From an aesthetic and conceptual standpoint, I liked a lot of things about District 9. Director Neil Blomkamp has already proven to be a master of the use of adding special effects (such as aliens) to documentary-style footage to heighten their realism–the grainy, shaky camera work hides a multitude of CGI sins while anchoring the viewer in a familiar, real-world context (well, as “real” as your average news show is these days).
Then there’s the concept. District 9‘s set-up is simple: in the early 1980s, a giant alien mothership appears in Earth airspace. Rather than nuking New York–or even London, or Paris, or Tokyo–it settles over Johannesburg, South Africa, where it proceeds to hover for three months until the local government decides to take action. Drilling into the ship, they discover a million malnourished, sickly insect-like aliens. They take the aliens out of the ship and set up a temporary refugee camp below the vessel, which eventually turns into a permanent residence and, finally, a slum.
The movie begins just as MNU, the private company contracted by the South African government to deal with the aliens–now derisively called “prawns”–has prepared what amounts to a concentration camp fifty miles outside the city and is planning to evict the aliens from the District 9 slum. Heading up the eviction process is Wikus Van De Merwe, a nerdy office type and through-and-through company man (basically a South African version of The Office‘s Michael Scott). Without giving away too much of the plot, suffice to say the eviction does not go as planned.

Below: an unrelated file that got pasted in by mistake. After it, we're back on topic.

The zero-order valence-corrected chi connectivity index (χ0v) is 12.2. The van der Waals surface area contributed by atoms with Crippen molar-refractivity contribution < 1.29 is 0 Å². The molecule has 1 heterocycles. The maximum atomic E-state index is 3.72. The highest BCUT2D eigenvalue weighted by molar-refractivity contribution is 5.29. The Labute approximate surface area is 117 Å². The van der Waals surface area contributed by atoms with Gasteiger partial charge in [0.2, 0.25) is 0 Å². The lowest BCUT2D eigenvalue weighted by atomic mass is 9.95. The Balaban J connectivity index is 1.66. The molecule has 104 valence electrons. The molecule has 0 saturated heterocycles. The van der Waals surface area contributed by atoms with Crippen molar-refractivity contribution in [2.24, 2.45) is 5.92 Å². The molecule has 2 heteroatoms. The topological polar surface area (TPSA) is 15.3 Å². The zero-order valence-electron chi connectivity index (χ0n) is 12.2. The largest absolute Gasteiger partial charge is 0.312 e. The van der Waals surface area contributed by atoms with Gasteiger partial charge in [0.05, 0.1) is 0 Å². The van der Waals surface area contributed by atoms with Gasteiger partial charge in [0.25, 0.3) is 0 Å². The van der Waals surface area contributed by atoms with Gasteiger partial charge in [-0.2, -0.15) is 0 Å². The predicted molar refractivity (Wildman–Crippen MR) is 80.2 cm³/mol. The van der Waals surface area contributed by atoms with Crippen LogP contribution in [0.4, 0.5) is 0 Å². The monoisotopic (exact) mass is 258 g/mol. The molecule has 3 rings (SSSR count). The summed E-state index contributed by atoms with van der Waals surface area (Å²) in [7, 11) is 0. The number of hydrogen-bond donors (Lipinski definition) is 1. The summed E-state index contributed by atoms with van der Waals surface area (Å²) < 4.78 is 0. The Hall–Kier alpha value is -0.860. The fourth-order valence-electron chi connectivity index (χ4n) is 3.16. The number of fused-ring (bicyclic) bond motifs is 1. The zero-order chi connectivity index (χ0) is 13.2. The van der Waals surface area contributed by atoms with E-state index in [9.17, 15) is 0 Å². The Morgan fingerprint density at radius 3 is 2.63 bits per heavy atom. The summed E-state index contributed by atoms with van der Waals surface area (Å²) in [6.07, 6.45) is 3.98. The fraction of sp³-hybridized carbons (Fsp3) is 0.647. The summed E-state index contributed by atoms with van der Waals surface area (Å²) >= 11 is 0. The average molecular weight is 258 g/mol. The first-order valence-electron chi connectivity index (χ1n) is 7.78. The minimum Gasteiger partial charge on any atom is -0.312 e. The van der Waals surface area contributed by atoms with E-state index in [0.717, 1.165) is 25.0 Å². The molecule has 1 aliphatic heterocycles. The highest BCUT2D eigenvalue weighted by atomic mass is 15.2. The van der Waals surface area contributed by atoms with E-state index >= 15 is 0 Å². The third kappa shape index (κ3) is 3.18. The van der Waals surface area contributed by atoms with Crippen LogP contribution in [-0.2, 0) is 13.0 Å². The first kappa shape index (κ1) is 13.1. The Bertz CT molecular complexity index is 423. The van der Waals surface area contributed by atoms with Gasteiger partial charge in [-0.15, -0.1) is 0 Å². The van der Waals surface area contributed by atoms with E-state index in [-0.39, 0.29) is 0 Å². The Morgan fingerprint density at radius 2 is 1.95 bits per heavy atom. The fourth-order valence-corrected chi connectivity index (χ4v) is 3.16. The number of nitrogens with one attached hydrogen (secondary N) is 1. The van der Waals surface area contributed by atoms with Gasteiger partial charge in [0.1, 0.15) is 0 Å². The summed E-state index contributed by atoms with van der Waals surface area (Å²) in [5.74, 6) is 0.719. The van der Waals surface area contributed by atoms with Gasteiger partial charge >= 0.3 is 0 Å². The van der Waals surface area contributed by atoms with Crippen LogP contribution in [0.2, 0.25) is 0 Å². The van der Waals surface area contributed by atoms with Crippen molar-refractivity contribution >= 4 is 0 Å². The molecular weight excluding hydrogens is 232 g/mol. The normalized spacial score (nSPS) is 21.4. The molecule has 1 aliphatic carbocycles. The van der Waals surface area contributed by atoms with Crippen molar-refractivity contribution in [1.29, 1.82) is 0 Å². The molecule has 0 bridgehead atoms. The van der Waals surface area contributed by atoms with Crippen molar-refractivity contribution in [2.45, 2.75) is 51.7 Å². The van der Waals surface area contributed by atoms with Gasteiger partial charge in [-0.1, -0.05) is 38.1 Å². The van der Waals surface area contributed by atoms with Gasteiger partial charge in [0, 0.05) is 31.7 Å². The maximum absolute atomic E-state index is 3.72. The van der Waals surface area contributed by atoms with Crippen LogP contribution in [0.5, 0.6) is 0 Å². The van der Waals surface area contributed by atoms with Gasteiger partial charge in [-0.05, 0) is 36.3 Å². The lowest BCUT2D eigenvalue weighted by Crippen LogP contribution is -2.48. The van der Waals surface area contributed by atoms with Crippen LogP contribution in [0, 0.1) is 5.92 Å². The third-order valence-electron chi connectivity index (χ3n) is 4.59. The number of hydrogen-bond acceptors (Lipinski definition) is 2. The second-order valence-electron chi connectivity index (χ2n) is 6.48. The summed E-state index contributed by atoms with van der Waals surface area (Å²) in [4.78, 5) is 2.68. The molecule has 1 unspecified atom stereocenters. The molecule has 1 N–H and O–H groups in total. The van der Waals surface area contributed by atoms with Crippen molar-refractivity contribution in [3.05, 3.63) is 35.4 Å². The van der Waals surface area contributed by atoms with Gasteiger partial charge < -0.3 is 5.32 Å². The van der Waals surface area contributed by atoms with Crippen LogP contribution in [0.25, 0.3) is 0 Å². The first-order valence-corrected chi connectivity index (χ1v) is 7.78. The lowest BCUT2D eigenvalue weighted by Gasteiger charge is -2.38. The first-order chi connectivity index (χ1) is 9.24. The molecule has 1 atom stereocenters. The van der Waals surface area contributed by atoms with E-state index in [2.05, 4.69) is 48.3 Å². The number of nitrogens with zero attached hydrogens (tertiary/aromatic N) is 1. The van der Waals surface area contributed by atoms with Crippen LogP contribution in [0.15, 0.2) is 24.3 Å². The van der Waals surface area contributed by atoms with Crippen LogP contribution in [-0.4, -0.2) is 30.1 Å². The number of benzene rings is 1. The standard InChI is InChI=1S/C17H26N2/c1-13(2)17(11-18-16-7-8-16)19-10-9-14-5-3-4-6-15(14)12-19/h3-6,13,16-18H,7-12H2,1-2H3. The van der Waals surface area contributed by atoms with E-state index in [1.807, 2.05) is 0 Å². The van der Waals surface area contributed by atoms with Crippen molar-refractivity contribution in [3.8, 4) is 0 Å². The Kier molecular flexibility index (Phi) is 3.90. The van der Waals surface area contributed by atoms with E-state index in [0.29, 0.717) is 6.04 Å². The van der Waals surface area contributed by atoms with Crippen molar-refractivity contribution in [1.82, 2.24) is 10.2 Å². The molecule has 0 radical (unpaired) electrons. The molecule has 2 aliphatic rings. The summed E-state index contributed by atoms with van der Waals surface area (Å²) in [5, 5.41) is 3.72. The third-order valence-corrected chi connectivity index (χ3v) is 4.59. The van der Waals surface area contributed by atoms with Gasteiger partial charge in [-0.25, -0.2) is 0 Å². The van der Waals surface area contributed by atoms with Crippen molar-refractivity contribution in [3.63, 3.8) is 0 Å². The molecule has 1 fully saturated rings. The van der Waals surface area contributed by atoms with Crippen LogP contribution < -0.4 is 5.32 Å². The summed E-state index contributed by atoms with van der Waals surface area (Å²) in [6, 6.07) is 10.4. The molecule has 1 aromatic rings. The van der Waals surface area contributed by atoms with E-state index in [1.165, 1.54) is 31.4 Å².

The best idea in the film is that of the alien slum, though we have seen similar ideas before. However, the MNU’s treatment of the aliens–particularly what goes on behind close doors–is very much par for the B-movie science fiction course. After thinking about the film for a day or two, I decided District 9 represented an incredibly cynical view of humanity. Then I remembered where the title comes from.
Once the plot gets going, District 9 is an intense film. While there were a couple moments I enjoyed on a “damn, that was cool” level, it’s so grounded in the suffering and desperation of Wikus (impressively acted by Sharlto Copley) and the aliens that you never feel like you can just let your lizard brain enjoy the explosions. Quite a different experience than the temporary self-inflicted lobotomy required to get anything out of, say, Transformers 2.
More than one critic has made the obligatory “don’t go looking for any real social commentary here” line in regard to District 9. I think it’s important to point out if Blomkamp had made a documentary about the real District Six, it might have been a better film, but it would have been a better film that hardly anyone in America would see. District 9 is the reason I now know anything about District Six, as well as a little bit more about apartheid. Whether that’s a credit to the filmmakers or a reflection upon me (or Americans in general) is up to you.